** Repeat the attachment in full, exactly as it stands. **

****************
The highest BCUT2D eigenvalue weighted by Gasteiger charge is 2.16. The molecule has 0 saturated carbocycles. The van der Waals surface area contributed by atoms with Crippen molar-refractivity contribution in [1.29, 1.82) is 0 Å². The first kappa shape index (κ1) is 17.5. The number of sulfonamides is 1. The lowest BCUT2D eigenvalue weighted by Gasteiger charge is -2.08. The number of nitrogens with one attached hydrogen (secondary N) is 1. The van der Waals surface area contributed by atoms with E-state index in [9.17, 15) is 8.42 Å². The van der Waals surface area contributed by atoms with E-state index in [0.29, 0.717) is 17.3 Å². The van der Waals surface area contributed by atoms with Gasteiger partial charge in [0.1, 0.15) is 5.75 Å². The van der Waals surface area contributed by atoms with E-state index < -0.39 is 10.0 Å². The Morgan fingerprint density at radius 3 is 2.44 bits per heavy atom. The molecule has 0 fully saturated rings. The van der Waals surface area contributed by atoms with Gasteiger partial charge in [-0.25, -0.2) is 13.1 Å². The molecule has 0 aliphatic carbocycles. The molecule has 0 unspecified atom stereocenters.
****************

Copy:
The highest BCUT2D eigenvalue weighted by Gasteiger charge is 2.16. The molecule has 0 saturated carbocycles. The van der Waals surface area contributed by atoms with Crippen molar-refractivity contribution in [1.29, 1.82) is 0 Å². The first kappa shape index (κ1) is 17.5. The number of sulfonamides is 1. The lowest BCUT2D eigenvalue weighted by Gasteiger charge is -2.08. The number of nitrogens with one attached hydrogen (secondary N) is 1. The van der Waals surface area contributed by atoms with E-state index in [9.17, 15) is 8.42 Å². The van der Waals surface area contributed by atoms with E-state index in [0.29, 0.717) is 17.3 Å². The van der Waals surface area contributed by atoms with Gasteiger partial charge in [0.1, 0.15) is 5.75 Å². The van der Waals surface area contributed by atoms with E-state index < -0.39 is 10.0 Å². The Morgan fingerprint density at radius 3 is 2.44 bits per heavy atom. The molecule has 0 fully saturated rings. The van der Waals surface area contributed by atoms with Gasteiger partial charge in [-0.25, -0.2) is 13.1 Å². The molecule has 0 aliphatic carbocycles. The molecule has 0 unspecified atom stereocenters.